Lawn hints | SteamboatToday.com
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Lawn hints

Want a lawn worthy of croquet? Heed this advice from Gecko Landscaping’s Dave Ince.

Aerate your lawn in spring and fall to break up compacted soil, improving moisture retention and root growth and alleviating funguses and other turf diseases.

Power rake/thatch: Removing thatch increases moisture retention, stimulating root growth and lessening irrigation. Rake and remove clippings.



Fertilization: Fertilize three times a year. In spring, use weed n’ feed to deter weeds that thrive in high moisture. In summer, use a high-nitrogen fertilizer. In fall, use a slow-release fertilizer with higher phosphorous and potassium content to stimulate root growth.

Mowing: Mow regularly enough to prevent cutting more than one-third of the grass blade, allowing grass to grow longer roots, shade roots and prevent water evaporation.



Irrigation: Use water wisely. Evaluate your system for defects contributing to water loss, and focus on efficiency and adjustments (crooked and “over-coverage” heads lead to excessive use). Consider new water-wise irrigation heads, which use 50 percent less water. Also check your irrigation clock. Smart controllers and rain sensors offer water-wise functions to decrease water use based on detectable moisture.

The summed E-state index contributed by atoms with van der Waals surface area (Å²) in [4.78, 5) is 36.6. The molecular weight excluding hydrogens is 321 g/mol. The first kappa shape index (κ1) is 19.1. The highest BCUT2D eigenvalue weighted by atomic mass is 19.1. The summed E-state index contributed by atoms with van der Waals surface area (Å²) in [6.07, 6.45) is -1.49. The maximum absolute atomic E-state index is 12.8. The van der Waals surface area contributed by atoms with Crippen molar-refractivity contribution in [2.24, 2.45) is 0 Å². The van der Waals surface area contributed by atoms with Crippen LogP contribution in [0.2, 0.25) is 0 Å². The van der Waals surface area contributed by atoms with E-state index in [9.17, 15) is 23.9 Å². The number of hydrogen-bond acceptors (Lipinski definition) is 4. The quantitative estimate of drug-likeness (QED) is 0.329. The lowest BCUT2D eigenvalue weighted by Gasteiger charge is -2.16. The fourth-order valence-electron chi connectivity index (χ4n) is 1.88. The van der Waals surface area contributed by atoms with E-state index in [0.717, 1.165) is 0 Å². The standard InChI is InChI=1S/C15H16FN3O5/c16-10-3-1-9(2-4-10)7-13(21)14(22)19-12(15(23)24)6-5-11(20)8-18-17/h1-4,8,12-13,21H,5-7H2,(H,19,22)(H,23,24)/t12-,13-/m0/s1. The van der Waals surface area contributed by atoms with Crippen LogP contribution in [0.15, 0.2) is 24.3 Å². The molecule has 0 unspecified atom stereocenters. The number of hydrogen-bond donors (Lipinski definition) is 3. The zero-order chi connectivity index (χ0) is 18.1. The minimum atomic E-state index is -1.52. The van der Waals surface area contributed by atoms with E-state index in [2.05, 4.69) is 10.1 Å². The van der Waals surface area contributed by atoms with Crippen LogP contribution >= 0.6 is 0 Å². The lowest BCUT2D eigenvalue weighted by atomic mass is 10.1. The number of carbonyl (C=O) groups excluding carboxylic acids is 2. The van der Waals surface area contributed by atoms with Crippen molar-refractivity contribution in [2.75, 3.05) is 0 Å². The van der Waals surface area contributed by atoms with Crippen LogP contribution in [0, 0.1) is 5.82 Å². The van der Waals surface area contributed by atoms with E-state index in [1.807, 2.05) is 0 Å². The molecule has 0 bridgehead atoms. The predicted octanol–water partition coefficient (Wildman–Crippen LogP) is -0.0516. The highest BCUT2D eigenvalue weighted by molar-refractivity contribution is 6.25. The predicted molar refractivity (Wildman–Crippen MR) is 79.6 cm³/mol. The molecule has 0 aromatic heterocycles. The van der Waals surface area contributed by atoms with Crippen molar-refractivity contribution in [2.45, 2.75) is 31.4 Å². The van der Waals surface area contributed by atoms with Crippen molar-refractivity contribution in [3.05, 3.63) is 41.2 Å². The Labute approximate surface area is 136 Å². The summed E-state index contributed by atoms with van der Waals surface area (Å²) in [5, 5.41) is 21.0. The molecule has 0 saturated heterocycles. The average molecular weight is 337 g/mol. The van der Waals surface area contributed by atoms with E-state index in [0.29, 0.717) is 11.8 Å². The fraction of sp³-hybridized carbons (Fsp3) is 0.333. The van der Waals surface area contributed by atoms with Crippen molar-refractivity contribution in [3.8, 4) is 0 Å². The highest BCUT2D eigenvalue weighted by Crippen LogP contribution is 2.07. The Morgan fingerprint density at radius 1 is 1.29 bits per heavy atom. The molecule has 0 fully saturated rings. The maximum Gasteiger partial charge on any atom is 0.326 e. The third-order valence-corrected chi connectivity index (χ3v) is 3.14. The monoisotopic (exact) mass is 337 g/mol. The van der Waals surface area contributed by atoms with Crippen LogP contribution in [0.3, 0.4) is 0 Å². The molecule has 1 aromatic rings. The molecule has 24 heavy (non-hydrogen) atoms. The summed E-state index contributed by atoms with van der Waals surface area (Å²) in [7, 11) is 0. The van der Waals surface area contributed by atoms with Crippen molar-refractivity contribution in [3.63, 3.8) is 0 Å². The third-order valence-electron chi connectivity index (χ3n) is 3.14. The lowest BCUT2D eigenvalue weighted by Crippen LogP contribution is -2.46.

Irrigation start up

  1. Slowly fill your irrigation system, listening for the noise to stop. This indicates your mainline is holding water and has no leaks or breaks.

  2. Go through each zone via the irrigation controller. Check to see that each head is covering its area properly. Look for crooked heads, over spray, fingering streams and leaks. Adjust or replace problem heads. Walk drip zones to check flow.

  3. Set your controller, adhering to water restriction days. If no restrictions, water every other day before sunrise. Set rotating head zones at 30 to 60-plus minutes, spray head zones at 15 to 30-plus minutes, and drip/micro spray zones at 15 to 60 minutes. (Spray head zones disperse three times more water in the same time as rotating head zones.)

  4. Start lightly and increase watering times as summer dictates. Use hose to hit extra dry spots instead of increasing the zone time.

— Kyle Pietras


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